Volume 25, Number 3
David Weber, M.D. es D.
Bringing Healthcare Home Again
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Volume Volume25, 25,Number Number33 Volume 25, Number 3
2021 2021 2021
The mission physicians of ofMemphis Memphisand andShelby ShelbyCounty Countyinto into organization to promote The missionofofthe theMemphis MemphisMedical MedicalSociety Society isis to to unite unite the physicians anan organization to promote The mission of the Memphis Medical Societyquality is to unite the physicians Memphis andofShelby County thehighest highest quality practice the the of medical practiceofand and thehealth health ofour ourcitizens. citizens.into an organization to promote the highest quality of medical practice and the health of our citizens.
ManagingEditor Editor Managing Managing Editor AllisonCook Cook Allison Allison Cook 2021Board BoardofofDirectors Directors 2021 2021 Board of Directors President President President AndrewWatson, Watson,M.D. M.D. Andrew Andrew Watson, M.D. ImmediatePast PastPresident President Immediate Immediate Past M.D. President Danielle Hassel, Danielle Hassel, M.D. Danielle Hassel, M.D. President-Elect President-Elect President-Elect Christopher M. Pokabla, M.D. Christopher M. Christopher M.Pokabla, Pokabla,M.D. M.D. Vice President Vice President Vice President Lisa Usdan, M.D. Lisa LisaUsdan, Usdan,M.D. M.D. Secretary Secretary Secretary Dale Criner, M.D. Dale Criner, Dale Criner,M.D. M.D. Treasurer Treasurer Treasurer David L. Cannon, M.D. David L. David L.Cannon, Cannon,M.D. M.D. Members-at-Large Members-at-Large Members-at-Large James Beaty, M.D. James JamesBeaty, Beaty,M.D. M.D. M.D. Christopher Jackson, Christopher Jackson, Christopher Jackson, M.D. Walter Rayford, PhD,M.D. M.D., MBA Walter PhD, Raymond R. Walker, M.D. WalterRayford, Rayford, PhD,M.D., M.D.,MBA MBA Raymond R. Walker, M.D. James Wang, M.D. M.D. Raymond R. Walker, James Wang, M.D. Paul Tackett, M.D. James Wang, Paul M.D. Perisco Wofford, M.D. PaulTackett, Tackett, M.D. Perisco M.D. Catherine Womack, M.D. PeriscoWofford, Wofford, M.D. Melanie Woodall, M.D Catherine Womack, M.D. Catherine Womack, M.D. Melanie MelanieWoodall, Woodall,M.D M.D Ex-Officio Board Members LaTonya Washington, M.D., Ex-Officio Board Ex-Officio BoardMembers Members President, Bluff City Medical LaTonya M.D., LaTonyaWashington, Washington, M.D., Society President, President,Bluff BluffCity CityMedical Medical Andreana Smith, President MidSociety Society South MGMA AndreanaSmith, Smith,President PresidentMidMidAndreana SouthMGMA MGMA South
In this issue this issue issue In this
Editorial Editorial Editorial President’s Letter President’s Letter President’s Letter Hospital Updates Hospital Updates Hospital Updates Member Spotlight Member Spotlight Member Spotlight Feature Feature Feature In Practice In In Practice Practice Finance Q&A Finance Q&A Finance Q&A Legislative Update Legislative Update Legislative Update
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The Memphis Medical Society 1067 Cresthaven Road Memphis, TN 38119 The Memphis Memphis Medical Society The Medical Society 901-761-0200 1067 Cresthaven CresthavenRoad RoadMemphis, Memphis,TN TN38119 38119 mdmemphis.org 901-761-0200 901-761-0200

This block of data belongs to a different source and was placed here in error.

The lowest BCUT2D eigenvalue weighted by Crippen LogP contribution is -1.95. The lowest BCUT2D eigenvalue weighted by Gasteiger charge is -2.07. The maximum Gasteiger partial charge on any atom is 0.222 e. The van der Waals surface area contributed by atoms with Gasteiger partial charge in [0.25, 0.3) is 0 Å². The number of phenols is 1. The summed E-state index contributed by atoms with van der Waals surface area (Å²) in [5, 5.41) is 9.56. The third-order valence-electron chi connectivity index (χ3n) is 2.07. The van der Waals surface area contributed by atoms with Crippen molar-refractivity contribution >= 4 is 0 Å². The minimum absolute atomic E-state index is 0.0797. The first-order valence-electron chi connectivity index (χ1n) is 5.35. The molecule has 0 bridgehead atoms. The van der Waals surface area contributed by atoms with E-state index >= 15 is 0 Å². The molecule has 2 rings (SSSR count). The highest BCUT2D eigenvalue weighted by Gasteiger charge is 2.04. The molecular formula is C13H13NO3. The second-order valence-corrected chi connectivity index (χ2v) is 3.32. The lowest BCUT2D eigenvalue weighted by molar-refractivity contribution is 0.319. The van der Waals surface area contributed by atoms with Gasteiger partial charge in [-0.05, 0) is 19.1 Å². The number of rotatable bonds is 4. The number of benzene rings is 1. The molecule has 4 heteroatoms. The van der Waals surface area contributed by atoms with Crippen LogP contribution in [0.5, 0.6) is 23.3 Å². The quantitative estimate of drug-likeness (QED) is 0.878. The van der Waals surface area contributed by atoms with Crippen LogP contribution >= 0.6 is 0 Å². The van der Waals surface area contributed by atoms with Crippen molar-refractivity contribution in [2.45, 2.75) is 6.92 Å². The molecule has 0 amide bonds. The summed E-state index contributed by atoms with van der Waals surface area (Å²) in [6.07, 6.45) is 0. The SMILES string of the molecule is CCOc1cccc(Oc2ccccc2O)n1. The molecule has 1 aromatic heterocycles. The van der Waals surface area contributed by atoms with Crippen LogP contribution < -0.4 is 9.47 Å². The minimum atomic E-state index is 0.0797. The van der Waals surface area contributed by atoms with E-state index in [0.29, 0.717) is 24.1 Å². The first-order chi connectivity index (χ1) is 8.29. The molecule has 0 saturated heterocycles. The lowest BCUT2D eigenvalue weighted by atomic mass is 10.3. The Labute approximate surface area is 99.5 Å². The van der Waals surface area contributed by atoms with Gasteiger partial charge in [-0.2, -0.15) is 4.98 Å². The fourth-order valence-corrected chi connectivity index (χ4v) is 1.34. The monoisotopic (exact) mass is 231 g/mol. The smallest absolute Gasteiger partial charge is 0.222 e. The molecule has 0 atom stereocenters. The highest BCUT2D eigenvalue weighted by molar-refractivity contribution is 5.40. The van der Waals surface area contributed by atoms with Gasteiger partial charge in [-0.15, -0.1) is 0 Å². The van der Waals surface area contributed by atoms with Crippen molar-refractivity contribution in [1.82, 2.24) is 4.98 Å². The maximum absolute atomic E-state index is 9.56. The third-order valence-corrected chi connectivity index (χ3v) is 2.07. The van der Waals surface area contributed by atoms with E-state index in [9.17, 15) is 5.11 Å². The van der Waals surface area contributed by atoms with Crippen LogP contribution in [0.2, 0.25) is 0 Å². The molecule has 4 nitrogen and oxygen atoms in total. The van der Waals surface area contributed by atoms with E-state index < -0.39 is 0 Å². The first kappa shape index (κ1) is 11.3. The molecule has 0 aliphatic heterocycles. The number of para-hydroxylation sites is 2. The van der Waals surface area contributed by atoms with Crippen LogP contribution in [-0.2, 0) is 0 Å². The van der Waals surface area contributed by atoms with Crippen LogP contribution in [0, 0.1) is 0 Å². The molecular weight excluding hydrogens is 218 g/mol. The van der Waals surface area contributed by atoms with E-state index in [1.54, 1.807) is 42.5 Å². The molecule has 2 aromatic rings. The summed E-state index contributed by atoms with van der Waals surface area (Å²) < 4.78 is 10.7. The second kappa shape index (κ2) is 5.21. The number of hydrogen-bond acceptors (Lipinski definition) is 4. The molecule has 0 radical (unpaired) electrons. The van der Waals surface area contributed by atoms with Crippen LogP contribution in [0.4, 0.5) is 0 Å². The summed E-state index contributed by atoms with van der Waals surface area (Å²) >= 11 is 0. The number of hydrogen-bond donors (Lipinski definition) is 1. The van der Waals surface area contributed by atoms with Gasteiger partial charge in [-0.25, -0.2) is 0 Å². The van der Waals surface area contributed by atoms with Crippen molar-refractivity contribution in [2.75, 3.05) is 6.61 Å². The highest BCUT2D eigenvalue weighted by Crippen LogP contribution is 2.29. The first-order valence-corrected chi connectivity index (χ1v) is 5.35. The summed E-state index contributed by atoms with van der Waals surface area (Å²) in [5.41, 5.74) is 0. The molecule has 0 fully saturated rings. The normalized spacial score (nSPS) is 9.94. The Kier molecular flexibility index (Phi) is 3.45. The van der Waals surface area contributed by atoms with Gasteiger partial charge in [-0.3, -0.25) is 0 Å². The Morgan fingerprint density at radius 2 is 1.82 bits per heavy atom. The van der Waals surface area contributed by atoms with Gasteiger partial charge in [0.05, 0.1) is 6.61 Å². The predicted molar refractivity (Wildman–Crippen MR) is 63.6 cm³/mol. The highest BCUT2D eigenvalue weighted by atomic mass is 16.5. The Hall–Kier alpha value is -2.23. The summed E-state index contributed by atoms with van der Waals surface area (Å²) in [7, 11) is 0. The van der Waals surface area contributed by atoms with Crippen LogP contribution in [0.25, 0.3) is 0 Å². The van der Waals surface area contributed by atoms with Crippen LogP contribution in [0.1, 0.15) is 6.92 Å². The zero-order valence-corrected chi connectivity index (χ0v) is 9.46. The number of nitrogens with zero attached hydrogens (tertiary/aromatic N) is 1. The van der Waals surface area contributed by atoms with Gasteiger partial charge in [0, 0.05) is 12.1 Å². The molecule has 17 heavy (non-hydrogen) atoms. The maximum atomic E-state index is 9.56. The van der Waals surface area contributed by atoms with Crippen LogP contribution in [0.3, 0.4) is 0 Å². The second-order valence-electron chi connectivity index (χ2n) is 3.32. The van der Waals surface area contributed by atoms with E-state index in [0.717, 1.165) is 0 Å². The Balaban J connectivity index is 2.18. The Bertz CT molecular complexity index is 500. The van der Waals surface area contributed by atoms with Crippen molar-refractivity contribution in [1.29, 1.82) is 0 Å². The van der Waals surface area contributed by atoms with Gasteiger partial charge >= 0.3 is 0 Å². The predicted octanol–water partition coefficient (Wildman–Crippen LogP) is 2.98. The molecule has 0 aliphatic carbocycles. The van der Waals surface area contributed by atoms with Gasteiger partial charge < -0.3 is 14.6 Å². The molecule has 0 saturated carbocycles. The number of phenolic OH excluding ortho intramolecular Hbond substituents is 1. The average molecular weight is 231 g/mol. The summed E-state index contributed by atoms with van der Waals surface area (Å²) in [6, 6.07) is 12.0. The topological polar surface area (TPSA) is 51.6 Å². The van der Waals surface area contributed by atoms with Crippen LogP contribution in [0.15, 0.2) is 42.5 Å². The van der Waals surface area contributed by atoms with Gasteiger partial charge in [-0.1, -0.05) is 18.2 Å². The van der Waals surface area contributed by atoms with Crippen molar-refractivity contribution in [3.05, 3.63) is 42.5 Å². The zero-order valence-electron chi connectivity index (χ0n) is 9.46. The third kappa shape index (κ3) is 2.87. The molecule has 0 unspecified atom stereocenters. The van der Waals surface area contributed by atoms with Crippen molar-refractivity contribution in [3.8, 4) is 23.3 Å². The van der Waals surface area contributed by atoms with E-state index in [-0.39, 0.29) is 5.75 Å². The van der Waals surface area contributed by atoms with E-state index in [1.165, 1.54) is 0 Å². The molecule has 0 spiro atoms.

mdmemphis.org mdmemphis.org CEO/Executive Vice President, Clint Cummins, MHA CEO/Executive Vice CEO/Executive VicePresident, President,Clint ClintCummins, Cummins,MHA MHA
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Call For Editor
Hello friends, As you may recall from our last edition, we bid farewell to Dr. Thomas Gettelfinger as Editor of this magazine. Dr. Gettelfinger (aka Tom or Dr. G) has been the consistent voice of our flagship publication for twenty years. He worked with two CEOs of the Society, numerous staff editors, and a couple of generations of physicians in his career as Editor. I want to take a few sentences and give my personal thanks to Dr. G. He was one of the first physicians to inspire me in this role five years ago. He did it twice within my first year. The first was when I was barely into my tenure at the medical society. Combing through his articles and just being generally astonished at the dedication of anyone to a volunteer role was inspiring to me as a new CEO. It gave me hope that we could package the collective talent and resources of our physician community to make Memphis a better place to live and practice medicine (project ongoing). The second occasion of inspiration came primarily from his advocating voice for the lowering of prescription drug prices. Dr. G was on this mission way before it was the cool thing to do in healthcare advocacy. A couple of phone calls and emails, along with some meetings with our federal delegation, and I was mesmerized. It culminated at a meeting of healthcare law attorneys at University of Memphis a few years ago. All of these attorneys and me in the room. Then came a time for commentary and off he went. One of the few physicians in the room educating attorneys on the importance of lowering prescription drug prices. Much progress has been made, but we obviously are not finished. I’ll leave my goodbye in a simple one-liner, ala Dr. G – Thank you, sir. You’re the best. And now we turn the chapter and call on our membership to recruit a new Editor. Send me an email at email@example.com and let me know if you are interested in serving, or feel free to recommend someone whose voice you would love to hear in our publication. We consistently hear that our editorial page is the number one reason people read our publication. We will put out a call via email to the membership as well. And don’t worry…we don’t expect you to top Dr. G. That’s impossible! Clint Cummins, MHA, CEO 3